by J.M. Smith
A read-through of the leaked guidelines used by the California U.S. attorneys to make a federal case against MMJ doesn't really seem to raise the hairs on the back of my neck much.
Despite recent raids and threats for more in California, the guidelines, which were posted Dec. 7 on the NORML blog, are mostly pretty ho-hum. NORML doesn't say where it got the information, which is effectively a checklist the U.S. attorneys use in deciding to prosecute.
The targets appear to be high-volume grow and distribution systems (more than 200 kg - about 500 pounds - per year or with more than 1,000 plants) or those close to schools or in other verboten areas. Involvement in separate crimes, such as money laundering or the use of guns, also can trigger federal involvement, which should come as no surprise.
Considering that there are more than 750,000 MMJ patients in Cali and more than 800 dispensaries in L.A. alone, it seems to me the feds are being pretty tolerant. Lest we forget - every single MMJ dispensary in the nation is in violation of federal law and subject to a raid.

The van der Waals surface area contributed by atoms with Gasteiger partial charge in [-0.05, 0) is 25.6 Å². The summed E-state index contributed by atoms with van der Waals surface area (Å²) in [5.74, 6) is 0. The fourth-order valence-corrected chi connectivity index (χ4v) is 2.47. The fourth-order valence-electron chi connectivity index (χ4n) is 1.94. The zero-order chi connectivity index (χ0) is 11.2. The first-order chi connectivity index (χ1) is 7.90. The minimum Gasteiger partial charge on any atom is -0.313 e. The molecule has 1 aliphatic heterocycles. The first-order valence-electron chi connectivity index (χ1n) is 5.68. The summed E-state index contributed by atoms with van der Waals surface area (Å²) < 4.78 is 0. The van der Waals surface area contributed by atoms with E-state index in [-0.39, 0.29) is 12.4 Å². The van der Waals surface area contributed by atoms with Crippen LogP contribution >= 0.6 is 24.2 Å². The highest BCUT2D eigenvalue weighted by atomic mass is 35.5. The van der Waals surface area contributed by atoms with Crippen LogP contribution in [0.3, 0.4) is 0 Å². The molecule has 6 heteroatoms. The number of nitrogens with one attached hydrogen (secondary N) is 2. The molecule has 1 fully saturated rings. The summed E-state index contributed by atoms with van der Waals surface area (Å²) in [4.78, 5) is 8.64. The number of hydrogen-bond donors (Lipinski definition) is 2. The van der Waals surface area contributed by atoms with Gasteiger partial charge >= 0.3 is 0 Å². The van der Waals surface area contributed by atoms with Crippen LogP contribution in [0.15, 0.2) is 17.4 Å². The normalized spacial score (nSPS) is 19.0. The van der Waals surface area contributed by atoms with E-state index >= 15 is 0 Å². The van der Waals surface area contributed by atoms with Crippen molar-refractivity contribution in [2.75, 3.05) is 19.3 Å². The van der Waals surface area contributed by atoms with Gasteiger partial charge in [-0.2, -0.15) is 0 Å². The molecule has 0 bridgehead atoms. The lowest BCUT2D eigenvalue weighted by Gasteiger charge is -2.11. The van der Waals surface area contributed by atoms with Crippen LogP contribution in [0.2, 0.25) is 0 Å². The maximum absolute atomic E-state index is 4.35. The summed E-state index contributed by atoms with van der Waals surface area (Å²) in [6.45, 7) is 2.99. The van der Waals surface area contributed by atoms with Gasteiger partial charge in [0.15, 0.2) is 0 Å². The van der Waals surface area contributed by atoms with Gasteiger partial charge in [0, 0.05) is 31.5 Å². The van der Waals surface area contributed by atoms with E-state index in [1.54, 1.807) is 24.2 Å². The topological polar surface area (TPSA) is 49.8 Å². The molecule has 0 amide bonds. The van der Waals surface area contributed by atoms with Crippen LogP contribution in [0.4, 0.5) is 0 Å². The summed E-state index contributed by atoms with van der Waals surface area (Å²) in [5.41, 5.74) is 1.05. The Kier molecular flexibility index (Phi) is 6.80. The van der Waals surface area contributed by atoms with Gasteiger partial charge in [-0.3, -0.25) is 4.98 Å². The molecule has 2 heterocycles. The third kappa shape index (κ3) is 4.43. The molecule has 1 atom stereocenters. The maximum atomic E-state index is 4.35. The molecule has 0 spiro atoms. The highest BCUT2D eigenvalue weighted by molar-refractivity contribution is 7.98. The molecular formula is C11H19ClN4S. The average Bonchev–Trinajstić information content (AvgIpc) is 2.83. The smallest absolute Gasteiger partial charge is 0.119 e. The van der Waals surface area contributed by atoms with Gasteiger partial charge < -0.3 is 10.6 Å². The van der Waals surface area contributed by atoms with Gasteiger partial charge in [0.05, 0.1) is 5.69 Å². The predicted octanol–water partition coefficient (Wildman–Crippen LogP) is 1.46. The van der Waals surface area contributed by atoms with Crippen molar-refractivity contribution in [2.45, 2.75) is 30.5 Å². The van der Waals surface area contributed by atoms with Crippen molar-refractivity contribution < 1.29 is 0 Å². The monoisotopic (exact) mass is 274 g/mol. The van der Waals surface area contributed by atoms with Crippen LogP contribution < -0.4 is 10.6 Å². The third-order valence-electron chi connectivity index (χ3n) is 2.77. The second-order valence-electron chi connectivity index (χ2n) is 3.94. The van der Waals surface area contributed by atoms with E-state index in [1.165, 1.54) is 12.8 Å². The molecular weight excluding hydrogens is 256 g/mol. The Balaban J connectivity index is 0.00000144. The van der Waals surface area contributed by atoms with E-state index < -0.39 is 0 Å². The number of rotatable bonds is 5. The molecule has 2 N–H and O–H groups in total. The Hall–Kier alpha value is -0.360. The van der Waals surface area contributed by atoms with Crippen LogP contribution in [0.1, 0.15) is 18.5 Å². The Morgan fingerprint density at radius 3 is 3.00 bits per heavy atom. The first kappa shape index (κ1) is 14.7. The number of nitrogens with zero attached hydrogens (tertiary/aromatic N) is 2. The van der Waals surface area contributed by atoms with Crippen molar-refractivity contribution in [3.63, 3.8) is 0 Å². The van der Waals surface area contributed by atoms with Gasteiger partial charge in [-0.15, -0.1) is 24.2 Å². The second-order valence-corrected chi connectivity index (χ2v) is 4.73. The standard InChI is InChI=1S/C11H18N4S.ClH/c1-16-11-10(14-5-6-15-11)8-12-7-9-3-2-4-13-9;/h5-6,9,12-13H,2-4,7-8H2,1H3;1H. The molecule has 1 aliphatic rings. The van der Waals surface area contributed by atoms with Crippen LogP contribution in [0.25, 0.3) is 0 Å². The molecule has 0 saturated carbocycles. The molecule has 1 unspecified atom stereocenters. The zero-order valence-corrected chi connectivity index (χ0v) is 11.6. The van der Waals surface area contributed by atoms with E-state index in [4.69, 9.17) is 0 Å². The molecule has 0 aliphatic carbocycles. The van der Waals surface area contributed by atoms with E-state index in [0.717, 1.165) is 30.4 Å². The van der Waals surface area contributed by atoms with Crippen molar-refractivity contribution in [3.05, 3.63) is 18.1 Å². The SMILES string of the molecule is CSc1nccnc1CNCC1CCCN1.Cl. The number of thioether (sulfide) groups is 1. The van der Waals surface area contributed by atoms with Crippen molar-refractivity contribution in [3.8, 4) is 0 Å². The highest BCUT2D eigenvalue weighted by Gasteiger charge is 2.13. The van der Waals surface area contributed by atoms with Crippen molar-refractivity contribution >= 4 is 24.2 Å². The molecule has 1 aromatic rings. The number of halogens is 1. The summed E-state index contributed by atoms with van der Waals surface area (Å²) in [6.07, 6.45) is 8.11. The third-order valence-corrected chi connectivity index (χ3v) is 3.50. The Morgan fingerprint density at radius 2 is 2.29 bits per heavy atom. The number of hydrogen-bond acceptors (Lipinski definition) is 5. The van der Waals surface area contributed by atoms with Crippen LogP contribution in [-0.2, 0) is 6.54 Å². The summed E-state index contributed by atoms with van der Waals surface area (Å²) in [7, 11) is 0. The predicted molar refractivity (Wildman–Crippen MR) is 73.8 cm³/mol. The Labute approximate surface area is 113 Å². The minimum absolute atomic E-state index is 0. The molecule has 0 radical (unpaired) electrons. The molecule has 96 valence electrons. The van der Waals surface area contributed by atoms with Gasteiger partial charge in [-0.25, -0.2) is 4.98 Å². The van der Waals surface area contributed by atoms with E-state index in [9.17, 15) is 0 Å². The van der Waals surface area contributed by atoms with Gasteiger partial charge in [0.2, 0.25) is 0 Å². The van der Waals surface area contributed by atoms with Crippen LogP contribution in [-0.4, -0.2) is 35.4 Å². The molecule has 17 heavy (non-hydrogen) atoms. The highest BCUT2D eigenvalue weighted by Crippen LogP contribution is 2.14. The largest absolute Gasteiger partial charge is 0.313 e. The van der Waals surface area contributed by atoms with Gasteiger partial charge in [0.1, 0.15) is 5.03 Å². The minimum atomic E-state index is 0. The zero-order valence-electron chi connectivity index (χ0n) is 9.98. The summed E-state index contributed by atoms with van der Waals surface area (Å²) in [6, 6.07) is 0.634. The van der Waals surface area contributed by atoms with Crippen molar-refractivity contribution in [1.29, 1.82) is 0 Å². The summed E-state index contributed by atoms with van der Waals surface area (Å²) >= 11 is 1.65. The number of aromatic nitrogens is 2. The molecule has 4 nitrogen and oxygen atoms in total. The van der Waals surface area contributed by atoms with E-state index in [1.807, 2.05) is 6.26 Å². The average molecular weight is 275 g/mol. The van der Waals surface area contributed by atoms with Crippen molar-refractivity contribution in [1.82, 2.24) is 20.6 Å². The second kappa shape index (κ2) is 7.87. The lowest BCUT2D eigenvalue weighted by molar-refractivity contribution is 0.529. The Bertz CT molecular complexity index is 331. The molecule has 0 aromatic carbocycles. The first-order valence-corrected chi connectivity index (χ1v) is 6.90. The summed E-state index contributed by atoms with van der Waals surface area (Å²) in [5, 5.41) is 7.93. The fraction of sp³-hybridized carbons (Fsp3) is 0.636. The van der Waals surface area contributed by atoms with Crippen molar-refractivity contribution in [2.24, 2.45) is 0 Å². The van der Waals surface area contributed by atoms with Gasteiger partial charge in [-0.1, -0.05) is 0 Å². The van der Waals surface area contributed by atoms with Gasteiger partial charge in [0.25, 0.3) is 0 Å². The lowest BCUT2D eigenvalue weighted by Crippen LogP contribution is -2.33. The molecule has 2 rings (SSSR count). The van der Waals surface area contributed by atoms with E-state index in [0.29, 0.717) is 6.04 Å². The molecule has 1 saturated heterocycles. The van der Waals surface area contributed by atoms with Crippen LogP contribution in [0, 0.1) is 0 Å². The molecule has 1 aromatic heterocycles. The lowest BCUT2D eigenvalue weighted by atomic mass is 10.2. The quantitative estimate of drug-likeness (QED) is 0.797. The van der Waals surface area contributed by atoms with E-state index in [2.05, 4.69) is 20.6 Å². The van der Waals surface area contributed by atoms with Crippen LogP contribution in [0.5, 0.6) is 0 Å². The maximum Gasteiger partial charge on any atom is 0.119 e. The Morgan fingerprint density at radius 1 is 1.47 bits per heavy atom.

Every time an MMJ operation is raided, people start throwing their arms up in outrage and trashing the federal government for F*cking With The Dream. I think diversion to illegal use is a huge issue for California, so I guess I don't resent the federal government keeping the reins on a bit.
And the system we might someday have here if our fine Gov. Jan would get a clue and allow it, is much more structured than the one in Cali. With more state regulation here, it seems likely that the feds would spend their hard-earned cash cracking down to the west, where dispensaries have propagated faster than Starbuck's.